How to succeed in cyber crisis management and avoid a Tower of Babel
Although cyberattacks have become more common, handling them remains extremely challenging for organizations. Even if things go well on the technical level, incident response (IR) is still a stressful and hectic process across the company; this is the reality of cyber crisis management.
For cyber professionals, the aftermath of handling an attack can often feel like winning the battle but losing the war. I have seen this feeling unfold numerous times during the past six years as I have handled more than 400 cyber incidents of all kinds, including attacks carried out by criminal and state-backed groups.
For example, I recently managed a cyber incident in a large company where, on a technical level, the handling of the incident was excellent but the cooperation with the management was complex and frustrating, a real Tower of Babel. The tech teams did not speak a language that the business side, including senior members of the organization’s management, could understand. The management could not work at a pace and with the flexibility required for the rapidly changing cyber world. And mistakes in the management’s decision-making on legal issues, business and information system continuity, and on what was communicated to personnel and the public ultimately had an effect on the technical activity to remedy the incident and the perception of how it was handled.
Obviously, every organization must have a systematic plan for evaluating, identifying, and dealing technically with a cyber incident. But every company must also prepare for IR at the organizational level. To do that, there should be an orderly and continuous process of cyber crisis management readiness.
Step 1: Determining organizational assumptions and defining roles
Organizations need to develop a working assumption of the main threat factors, targets, and practical ramifications of a cyberattack. The organization should also identify the main scenarios they may need to deal with, including a situation that results in shutting down the main business activities and a situation in which sensitive information is leaked or stolen. These should be made based on the nature of the organization, the sector in which it operates, its geographic location and history of cyber events. These scenarios should be updated constantly as the business and the threats change and grow. Publicly listed companies should also be aware of the risks to image and finances that could come with attacks as regulations increasingly require reporting of cyber incidents.
In addition, each organization needs to determine its guiding principles, by answering key questions like whether it would negotiate with attackers and whether they would ever consider paying a ransom. It also needs to decide who will mitigate an attack – an internal team or an hired third party. Finally, the company should determine who among its management is the risk owner for each step of dealing with an attack. Companies can use the RACI Matrix for this, which helps determine who is Responsible, Accountable, Consulted and Informed at each stage of a cyber crisis.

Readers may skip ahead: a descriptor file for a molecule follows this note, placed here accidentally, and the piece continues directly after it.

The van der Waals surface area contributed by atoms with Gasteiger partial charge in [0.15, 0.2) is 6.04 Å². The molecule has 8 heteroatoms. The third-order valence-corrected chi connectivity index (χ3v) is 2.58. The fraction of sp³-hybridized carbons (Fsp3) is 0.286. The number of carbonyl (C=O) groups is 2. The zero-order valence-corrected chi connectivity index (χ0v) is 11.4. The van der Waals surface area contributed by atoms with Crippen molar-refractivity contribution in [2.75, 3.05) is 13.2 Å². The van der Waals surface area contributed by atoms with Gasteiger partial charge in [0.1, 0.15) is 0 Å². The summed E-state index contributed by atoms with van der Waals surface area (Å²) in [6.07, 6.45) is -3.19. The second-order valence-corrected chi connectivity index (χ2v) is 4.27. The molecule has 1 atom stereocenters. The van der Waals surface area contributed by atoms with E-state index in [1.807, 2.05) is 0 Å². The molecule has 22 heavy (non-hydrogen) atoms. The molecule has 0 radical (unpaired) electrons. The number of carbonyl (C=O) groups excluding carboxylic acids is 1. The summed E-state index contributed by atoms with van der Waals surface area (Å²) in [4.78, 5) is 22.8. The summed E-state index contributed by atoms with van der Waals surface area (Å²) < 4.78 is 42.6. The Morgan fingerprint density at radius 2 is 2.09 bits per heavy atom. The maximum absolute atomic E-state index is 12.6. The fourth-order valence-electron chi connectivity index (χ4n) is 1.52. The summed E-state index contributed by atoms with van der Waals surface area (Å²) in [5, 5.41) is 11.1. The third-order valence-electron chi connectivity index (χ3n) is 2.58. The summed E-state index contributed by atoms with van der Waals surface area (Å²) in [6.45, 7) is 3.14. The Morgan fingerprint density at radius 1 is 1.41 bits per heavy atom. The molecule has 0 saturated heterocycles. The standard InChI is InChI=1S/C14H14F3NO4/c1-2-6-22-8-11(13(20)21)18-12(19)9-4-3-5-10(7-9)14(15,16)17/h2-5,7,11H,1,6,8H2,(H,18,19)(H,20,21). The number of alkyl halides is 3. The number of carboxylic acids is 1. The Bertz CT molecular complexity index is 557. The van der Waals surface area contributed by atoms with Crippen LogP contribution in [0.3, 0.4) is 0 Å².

Step 2: Building an integrated action plan across all departments
Each department needs to build a plan for dealing with cyber crisis scenarios. For example, the legal department will understand in advance any regulatory requirements, including what information needs to be shared with investors, customers or the public. The external relations department will prepare in advance the framework for bulletins or announcements related to a cyberattack, as well as a potential distribution list.
The management of the company needs to make sure each department knows its role, has a plan, and that the plans are synchronized and coordinated across departments.
Step 3: Building an IR plan
Organizations need to determine which infrastructure will be used during the mitigation of a cyberattack, including which information technology infrastructure will be used to manage the attack, and have contingency plans for situations in which the corporate networks and IT systems are not functioning. When possible, the plan should also consider how to ensure business continuity during the mitigation process.
This part of the plan also involves appointing which individuals will manage the mitigation process and setting up a rotation of shifts around the clock, so that someone from the organization will always be on duty in the event of an ongoing cyber emergency.
Step 4: Practicing the plan at the departmental and organizational level
Building a plan is not enough, it should be practiced through drills and rehearsals both inside departments and at the overall organizational level. This allows companies to recognize any gaps in the plan and to remedy them effectively.
Holding a drill is also an effective way to involve all managers and employees. This helps make them more aware of the role and importance of cybersecurity, and how it is not just a technical issue but an existential concern that involves all parts of an organization.
These days, no one can completely avoid an attack, and believing so would be naïve. But the next best thing to stopping an attack is mitigating it.
It is possible to assess the main results of different types of attacks, and each department has the responsibility to develop cyber crisis management plans. This will allow them to manage the crisis, rather than be managed by it. The involved parties will be able to communicate and avoid a “Tower of Babel” situation. Ultimately, this will reduce mistakes and damage to the organization, shorten the duration of crisis response, and result in less frustration for the many stakeholders inside and outside of the organization.